Lately I've been posting a couple old LDS perspectives on the idea (once held in LDS circles) of Adam as father, head of the human race, and even as God. As a counterpoint, I'd like to share a hymn by Isaac Watts, which I extract now from its appearance (with highly modified text) as Hymn 42 ("Original sin; or the first and second ADAM") in Joshua Smith, et al., Divine Hymns, or Spiritual Songs, for the Use of Religious Assemblies and Private Christians, 7th ed. (Elizabethtown: J. Woods, 1800), 47-48. Really, only the first verse is directly relevant, but I find the whole thing to be beautiful.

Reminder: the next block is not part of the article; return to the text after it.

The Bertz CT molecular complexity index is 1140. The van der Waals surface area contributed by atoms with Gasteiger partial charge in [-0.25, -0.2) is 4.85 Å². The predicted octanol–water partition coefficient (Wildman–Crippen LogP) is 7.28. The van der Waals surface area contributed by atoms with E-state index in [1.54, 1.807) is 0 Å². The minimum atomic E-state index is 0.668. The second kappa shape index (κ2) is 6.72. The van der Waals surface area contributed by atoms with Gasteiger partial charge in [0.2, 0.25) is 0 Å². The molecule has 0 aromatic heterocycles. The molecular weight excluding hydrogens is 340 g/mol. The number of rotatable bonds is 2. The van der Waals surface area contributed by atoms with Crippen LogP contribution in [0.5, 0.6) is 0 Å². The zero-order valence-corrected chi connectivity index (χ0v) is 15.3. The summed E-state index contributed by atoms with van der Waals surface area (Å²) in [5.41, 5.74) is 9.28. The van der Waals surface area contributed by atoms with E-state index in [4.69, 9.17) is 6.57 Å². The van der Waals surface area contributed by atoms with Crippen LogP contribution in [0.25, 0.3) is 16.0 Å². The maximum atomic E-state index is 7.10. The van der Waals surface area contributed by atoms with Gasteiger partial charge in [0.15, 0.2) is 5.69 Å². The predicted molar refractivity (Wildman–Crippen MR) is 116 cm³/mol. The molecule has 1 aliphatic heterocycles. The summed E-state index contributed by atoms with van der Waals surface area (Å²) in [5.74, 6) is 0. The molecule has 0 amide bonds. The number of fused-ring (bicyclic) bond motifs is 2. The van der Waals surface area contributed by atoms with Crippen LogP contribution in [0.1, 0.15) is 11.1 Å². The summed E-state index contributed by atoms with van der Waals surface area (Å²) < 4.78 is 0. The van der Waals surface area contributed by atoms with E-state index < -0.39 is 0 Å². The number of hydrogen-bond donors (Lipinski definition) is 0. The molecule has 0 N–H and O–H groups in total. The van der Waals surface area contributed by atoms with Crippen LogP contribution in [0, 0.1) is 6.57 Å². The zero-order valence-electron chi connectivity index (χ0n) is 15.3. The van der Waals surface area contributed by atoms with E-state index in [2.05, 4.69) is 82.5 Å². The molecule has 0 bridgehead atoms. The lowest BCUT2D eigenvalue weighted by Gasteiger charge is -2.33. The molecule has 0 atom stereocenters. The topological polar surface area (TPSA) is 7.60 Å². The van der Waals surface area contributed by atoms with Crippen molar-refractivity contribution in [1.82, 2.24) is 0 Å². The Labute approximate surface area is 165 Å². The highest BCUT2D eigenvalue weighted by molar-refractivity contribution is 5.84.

Adam, our father and our head,
Transgres'd, and justice doom'd us dead,
The fiery law speaks all despair,
There's no reprieve nor pardon there.
Call a bright council in the skies,
Seraphs, the mighty and the wise,
Speak; are you strong to bear the load,
The weighty vengeance of a God?
In vain we ask; for all around
Stand silent thro' the heavenly ground;
There's not a glorious mind above,
Has half the strength, or half the love.
But O! unmeasurable grace!
The eternal Son takes Adam's place;
Down to our world the Savior flies,
Stretches his naked arms and dies.
Amazing work! look down ye skies,
Wonder and gaze with all your eyes;
Ye saints below and saints above,
All bow to this mysterious love.